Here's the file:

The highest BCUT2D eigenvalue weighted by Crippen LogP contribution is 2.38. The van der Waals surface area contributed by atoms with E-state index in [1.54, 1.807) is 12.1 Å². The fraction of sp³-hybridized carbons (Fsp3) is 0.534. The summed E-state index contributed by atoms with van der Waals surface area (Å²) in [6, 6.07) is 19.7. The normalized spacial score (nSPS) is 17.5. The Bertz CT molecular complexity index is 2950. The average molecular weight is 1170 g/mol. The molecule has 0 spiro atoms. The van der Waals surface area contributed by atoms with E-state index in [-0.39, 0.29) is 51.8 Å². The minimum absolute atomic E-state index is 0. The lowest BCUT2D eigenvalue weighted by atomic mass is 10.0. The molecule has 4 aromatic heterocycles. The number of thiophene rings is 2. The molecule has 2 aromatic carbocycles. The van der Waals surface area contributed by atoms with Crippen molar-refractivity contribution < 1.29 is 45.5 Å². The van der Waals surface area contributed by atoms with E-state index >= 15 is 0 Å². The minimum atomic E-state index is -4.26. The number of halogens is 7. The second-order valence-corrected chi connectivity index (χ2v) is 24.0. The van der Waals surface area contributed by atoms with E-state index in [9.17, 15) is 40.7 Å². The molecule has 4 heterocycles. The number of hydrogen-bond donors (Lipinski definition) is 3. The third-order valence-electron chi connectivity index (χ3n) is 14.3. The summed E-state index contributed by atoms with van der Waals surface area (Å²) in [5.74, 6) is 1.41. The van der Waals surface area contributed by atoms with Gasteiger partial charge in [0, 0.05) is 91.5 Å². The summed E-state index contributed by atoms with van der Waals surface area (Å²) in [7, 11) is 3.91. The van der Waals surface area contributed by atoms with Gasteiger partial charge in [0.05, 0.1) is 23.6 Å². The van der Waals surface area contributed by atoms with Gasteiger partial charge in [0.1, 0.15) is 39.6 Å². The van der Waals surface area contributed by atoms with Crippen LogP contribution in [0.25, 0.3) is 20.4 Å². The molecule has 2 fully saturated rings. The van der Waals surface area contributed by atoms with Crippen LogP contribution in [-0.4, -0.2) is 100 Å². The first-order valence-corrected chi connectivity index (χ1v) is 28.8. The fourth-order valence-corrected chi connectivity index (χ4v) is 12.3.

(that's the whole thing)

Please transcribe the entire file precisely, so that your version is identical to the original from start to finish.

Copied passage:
The highest BCUT2D eigenvalue weighted by Crippen LogP contribution is 2.38. The van der Waals surface area contributed by atoms with E-state index in [1.54, 1.807) is 12.1 Å². The fraction of sp³-hybridized carbons (Fsp3) is 0.534. The summed E-state index contributed by atoms with van der Waals surface area (Å²) in [6, 6.07) is 19.7. The normalized spacial score (nSPS) is 17.5. The Bertz CT molecular complexity index is 2950. The average molecular weight is 1170 g/mol. The molecule has 0 spiro atoms. The van der Waals surface area contributed by atoms with E-state index in [-0.39, 0.29) is 51.8 Å². The minimum absolute atomic E-state index is 0. The lowest BCUT2D eigenvalue weighted by atomic mass is 10.0. The molecule has 4 aromatic heterocycles. The number of thiophene rings is 2. The molecule has 2 aromatic carbocycles. The van der Waals surface area contributed by atoms with Crippen molar-refractivity contribution < 1.29 is 45.5 Å². The van der Waals surface area contributed by atoms with E-state index >= 15 is 0 Å². The minimum atomic E-state index is -4.26. The number of halogens is 7. The second-order valence-corrected chi connectivity index (χ2v) is 24.0. The van der Waals surface area contributed by atoms with E-state index in [9.17, 15) is 40.7 Å². The molecule has 4 heterocycles. The number of hydrogen-bond donors (Lipinski definition) is 3. The third-order valence-electron chi connectivity index (χ3n) is 14.3. The summed E-state index contributed by atoms with van der Waals surface area (Å²) in [5.74, 6) is 1.41. The van der Waals surface area contributed by atoms with Gasteiger partial charge in [0, 0.05) is 91.5 Å². The summed E-state index contributed by atoms with van der Waals surface area (Å²) in [7, 11) is 3.91. The van der Waals surface area contributed by atoms with Gasteiger partial charge in [0.05, 0.1) is 23.6 Å². The van der Waals surface area contributed by atoms with Gasteiger partial charge in [0.1, 0.15) is 39.6 Å². The van der Waals surface area contributed by atoms with Crippen LogP contribution in [0.25, 0.3) is 20.4 Å². The molecule has 2 fully saturated rings. The van der Waals surface area contributed by atoms with Crippen LogP contribution in [-0.4, -0.2) is 100 Å². The first-order valence-corrected chi connectivity index (χ1v) is 28.8. The fourth-order valence-corrected chi connectivity index (χ4v) is 12.3.